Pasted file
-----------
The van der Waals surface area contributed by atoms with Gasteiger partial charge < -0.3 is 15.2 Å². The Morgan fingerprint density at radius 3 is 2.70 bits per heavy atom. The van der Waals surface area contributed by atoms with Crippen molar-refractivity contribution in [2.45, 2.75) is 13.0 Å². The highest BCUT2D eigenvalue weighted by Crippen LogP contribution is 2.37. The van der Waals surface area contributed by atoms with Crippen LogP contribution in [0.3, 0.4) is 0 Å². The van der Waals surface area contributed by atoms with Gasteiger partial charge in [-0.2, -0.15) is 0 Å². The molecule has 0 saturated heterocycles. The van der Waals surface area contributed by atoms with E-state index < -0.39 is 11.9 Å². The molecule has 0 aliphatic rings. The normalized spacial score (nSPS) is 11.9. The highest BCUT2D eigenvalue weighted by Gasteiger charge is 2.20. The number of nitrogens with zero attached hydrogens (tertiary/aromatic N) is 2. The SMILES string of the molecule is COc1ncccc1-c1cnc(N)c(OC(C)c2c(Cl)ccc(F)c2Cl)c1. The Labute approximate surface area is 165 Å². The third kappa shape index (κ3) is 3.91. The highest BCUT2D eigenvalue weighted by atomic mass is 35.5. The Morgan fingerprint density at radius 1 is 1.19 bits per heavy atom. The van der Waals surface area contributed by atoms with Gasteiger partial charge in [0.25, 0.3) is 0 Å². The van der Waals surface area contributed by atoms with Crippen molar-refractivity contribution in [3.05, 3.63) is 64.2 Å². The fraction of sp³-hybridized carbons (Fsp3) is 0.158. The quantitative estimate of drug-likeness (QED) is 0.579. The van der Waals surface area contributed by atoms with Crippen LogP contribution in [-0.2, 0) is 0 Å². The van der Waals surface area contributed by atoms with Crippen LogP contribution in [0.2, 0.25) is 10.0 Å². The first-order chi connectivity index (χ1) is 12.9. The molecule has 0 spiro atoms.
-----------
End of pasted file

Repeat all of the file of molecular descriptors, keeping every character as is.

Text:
The van der Waals surface area contributed by atoms with Gasteiger partial charge < -0.3 is 15.2 Å². The Morgan fingerprint density at radius 3 is 2.70 bits per heavy atom. The van der Waals surface area contributed by atoms with Crippen molar-refractivity contribution in [2.45, 2.75) is 13.0 Å². The highest BCUT2D eigenvalue weighted by Crippen LogP contribution is 2.37. The van der Waals surface area contributed by atoms with Crippen LogP contribution in [0.3, 0.4) is 0 Å². The van der Waals surface area contributed by atoms with Gasteiger partial charge in [-0.2, -0.15) is 0 Å². The molecule has 0 saturated heterocycles. The van der Waals surface area contributed by atoms with E-state index < -0.39 is 11.9 Å². The molecule has 0 aliphatic rings. The normalized spacial score (nSPS) is 11.9. The highest BCUT2D eigenvalue weighted by Gasteiger charge is 2.20. The number of nitrogens with zero attached hydrogens (tertiary/aromatic N) is 2. The SMILES string of the molecule is COc1ncccc1-c1cnc(N)c(OC(C)c2c(Cl)ccc(F)c2Cl)c1. The Labute approximate surface area is 165 Å². The third kappa shape index (κ3) is 3.91. The highest BCUT2D eigenvalue weighted by atomic mass is 35.5. The Morgan fingerprint density at radius 1 is 1.19 bits per heavy atom. The van der Waals surface area contributed by atoms with Gasteiger partial charge in [0.25, 0.3) is 0 Å². The van der Waals surface area contributed by atoms with Crippen molar-refractivity contribution in [3.05, 3.63) is 64.2 Å². The fraction of sp³-hybridized carbons (Fsp3) is 0.158. The quantitative estimate of drug-likeness (QED) is 0.579. The van der Waals surface area contributed by atoms with Crippen LogP contribution in [-0.2, 0) is 0 Å². The van der Waals surface area contributed by atoms with Crippen LogP contribution in [0.2, 0.25) is 10.0 Å². The first-order chi connectivity index (χ1) is 12.9. The molecule has 0 spiro atoms.